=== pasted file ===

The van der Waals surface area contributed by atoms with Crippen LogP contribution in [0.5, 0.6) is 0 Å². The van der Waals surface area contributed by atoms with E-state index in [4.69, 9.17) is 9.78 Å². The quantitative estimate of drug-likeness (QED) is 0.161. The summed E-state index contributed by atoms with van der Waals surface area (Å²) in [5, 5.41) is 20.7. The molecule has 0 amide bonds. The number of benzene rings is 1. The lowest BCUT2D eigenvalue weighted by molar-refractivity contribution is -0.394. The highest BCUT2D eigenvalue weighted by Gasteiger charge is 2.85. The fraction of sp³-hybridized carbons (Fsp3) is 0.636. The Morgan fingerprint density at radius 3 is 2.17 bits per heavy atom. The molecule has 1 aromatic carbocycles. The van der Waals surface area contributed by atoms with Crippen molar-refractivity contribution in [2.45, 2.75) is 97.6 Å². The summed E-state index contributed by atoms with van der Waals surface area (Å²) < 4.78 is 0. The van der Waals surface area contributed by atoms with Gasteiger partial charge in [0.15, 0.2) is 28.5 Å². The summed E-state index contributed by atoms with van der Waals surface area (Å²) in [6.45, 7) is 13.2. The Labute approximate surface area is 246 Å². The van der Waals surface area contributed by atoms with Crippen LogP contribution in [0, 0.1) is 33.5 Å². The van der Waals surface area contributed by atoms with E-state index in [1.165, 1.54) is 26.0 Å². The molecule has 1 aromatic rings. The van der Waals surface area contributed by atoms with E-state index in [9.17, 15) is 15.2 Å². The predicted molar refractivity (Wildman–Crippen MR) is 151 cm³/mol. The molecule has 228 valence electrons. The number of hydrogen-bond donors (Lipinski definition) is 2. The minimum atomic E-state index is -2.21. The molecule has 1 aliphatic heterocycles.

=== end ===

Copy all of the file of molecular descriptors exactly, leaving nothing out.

The van der Waals surface area contributed by atoms with Crippen LogP contribution in [0.5, 0.6) is 0 Å². The van der Waals surface area contributed by atoms with E-state index in [4.69, 9.17) is 9.78 Å². The quantitative estimate of drug-likeness (QED) is 0.161. The summed E-state index contributed by atoms with van der Waals surface area (Å²) in [5, 5.41) is 20.7. The molecule has 0 amide bonds. The number of benzene rings is 1. The lowest BCUT2D eigenvalue weighted by molar-refractivity contribution is -0.394. The highest BCUT2D eigenvalue weighted by Gasteiger charge is 2.85. The fraction of sp³-hybridized carbons (Fsp3) is 0.636. The Morgan fingerprint density at radius 3 is 2.17 bits per heavy atom. The molecule has 1 aromatic carbocycles. The van der Waals surface area contributed by atoms with Crippen molar-refractivity contribution in [2.45, 2.75) is 97.6 Å². The summed E-state index contributed by atoms with van der Waals surface area (Å²) < 4.78 is 0. The van der Waals surface area contributed by atoms with Gasteiger partial charge in [0.15, 0.2) is 28.5 Å². The summed E-state index contributed by atoms with van der Waals surface area (Å²) in [6.45, 7) is 13.2. The Labute approximate surface area is 246 Å². The van der Waals surface area contributed by atoms with Crippen LogP contribution in [0, 0.1) is 33.5 Å². The van der Waals surface area contributed by atoms with E-state index in [1.165, 1.54) is 26.0 Å². The molecule has 1 aromatic rings. The van der Waals surface area contributed by atoms with E-state index in [9.17, 15) is 15.2 Å². The predicted molar refractivity (Wildman–Crippen MR) is 151 cm³/mol. The molecule has 228 valence electrons. The number of hydrogen-bond donors (Lipinski definition) is 2. The minimum atomic E-state index is -2.21. The molecule has 1 aliphatic heterocycles.